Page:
Anti-aging at Work
In my great-grandparents’ day, lots of people worked on farms and in manufacturing jobs. For most Americans, “going to work” a lot of moving – and often hard physical labor.
Today, though, we’re a technological society… and that’s bad news for those who hope to live a long, active life. Because most jobs today involve a lot more sitting than in the past.
A brand-new study has put a number on the damage all that sitting does. And, as the saying goes, it ain’t pretty.
The study, published in the Mayo Clinic Procedings, used data from 2,223 volunteers. The authors measured the volunteers’ physical activity. They also calculated the volunteers’ fitness levels using a treadmill test.
What they found was that two hours of sitting is the “fitness opposite” of 20 minutes of exercise. In other words, sitting for two hours does as much harm as 20 minutes of exercise does good.
But they also found that any activity was better than being sedentary. You don’t have to go out and jog ten minutes of every hour to keep from falling apart. But you should move – and move regularly.1
Since so many of us – including myself – are often stuck at our desks, here are a few of my favorite “desk exercises.” You should be able to do these in a standard-sized cubicle or office.
Desk push-ups – Place your palms on the edge of your desk, arms out straight, with your body at a 45° to the floor. Lower your upper body towards the desk till your chest nearly touches your hands. Straighten your arms again to raise your body back to your starting position.
Squats – Start by standing with your feet shoulder-width apart. Slowly bend your knees and lower your rear end towards your heels. At the same time, gently lift your arms slowly out straight in front of you, palms down. Lower yourself only as far as you feel comfortable. Slowly stand again, lowering your arms at the same time.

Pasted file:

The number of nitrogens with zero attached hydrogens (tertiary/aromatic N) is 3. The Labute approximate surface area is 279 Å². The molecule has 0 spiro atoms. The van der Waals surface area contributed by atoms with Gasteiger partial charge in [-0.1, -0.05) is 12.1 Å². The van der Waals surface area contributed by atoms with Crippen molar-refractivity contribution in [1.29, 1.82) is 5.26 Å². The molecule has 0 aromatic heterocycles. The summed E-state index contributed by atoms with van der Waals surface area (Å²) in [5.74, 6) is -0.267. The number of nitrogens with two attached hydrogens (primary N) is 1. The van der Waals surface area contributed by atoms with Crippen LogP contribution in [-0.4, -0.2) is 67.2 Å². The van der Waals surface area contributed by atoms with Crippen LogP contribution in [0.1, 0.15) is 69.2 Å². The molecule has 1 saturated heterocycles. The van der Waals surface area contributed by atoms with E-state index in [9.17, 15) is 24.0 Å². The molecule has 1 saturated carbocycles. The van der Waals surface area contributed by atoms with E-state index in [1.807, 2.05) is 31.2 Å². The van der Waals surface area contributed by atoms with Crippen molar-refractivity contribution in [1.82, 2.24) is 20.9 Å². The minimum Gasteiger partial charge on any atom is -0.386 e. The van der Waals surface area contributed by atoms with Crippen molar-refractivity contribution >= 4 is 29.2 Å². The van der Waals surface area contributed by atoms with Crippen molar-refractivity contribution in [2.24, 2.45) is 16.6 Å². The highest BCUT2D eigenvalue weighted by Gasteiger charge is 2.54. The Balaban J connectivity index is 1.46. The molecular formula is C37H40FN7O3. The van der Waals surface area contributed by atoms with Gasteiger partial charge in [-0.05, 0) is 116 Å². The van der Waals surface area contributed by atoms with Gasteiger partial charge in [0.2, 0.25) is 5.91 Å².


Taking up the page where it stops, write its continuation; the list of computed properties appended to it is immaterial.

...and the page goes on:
Calf raises – These are great to slip in any time you’re standing. Stand with your feet shoulder-width apart and arms at your sides. Rock your weight forward onto the balls of your feet and raise your body up onto your toes. Hold for a moment and lower your heels back to the floor.
Tricep dips – You need a sturdy chair with arms and no wheels for this one. Sit forward in your chair with your legs straight, so that your heels make contact with the floor. Grip the chair’s arms with your hands placed under your shoulders. Lift your body with your arms till your rear end is off the seat. Hold this position for a couple of seconds, then slowly lower yourself to back a seated position.
Leg lifts – Sit up straight, with your back against the back of your chair and your feet together. Slowly straighten your legs till they’re parallel with the floor. Hold for a few seconds and lower your feet back to the floor.
Aim to do 5 – 15 of each exercise at least 3 times a day. It’s not the same as a brisk workout at the gym. But could make a big difference in helping you stay in shape.
To make your time at the office even healthier, walk. When you need a bathroom break, use a restroom on the next floor up or down – and take the stairs. And when the weather is good, walk during your breaks and for at least half of your lunch period.
This may sound like a lot, but it really isn’t when it’s spread out over the entire day. And over the course of a typical year, that’s 250 extra hours of healthy activity.
Yours in continued good health,
Best Life Herbals Wellness Team
Source: Kulinski, J.P., et al, “Association Between Cardiorespiratory Fitness and Accelerometer-Derived Physical Activity and Sedentary Time in the General Population,” Mayo Clinic Procedings. Jul 7, 2014; http://dx.doi.org/10.1016/j.mayocp.2014.04.019.
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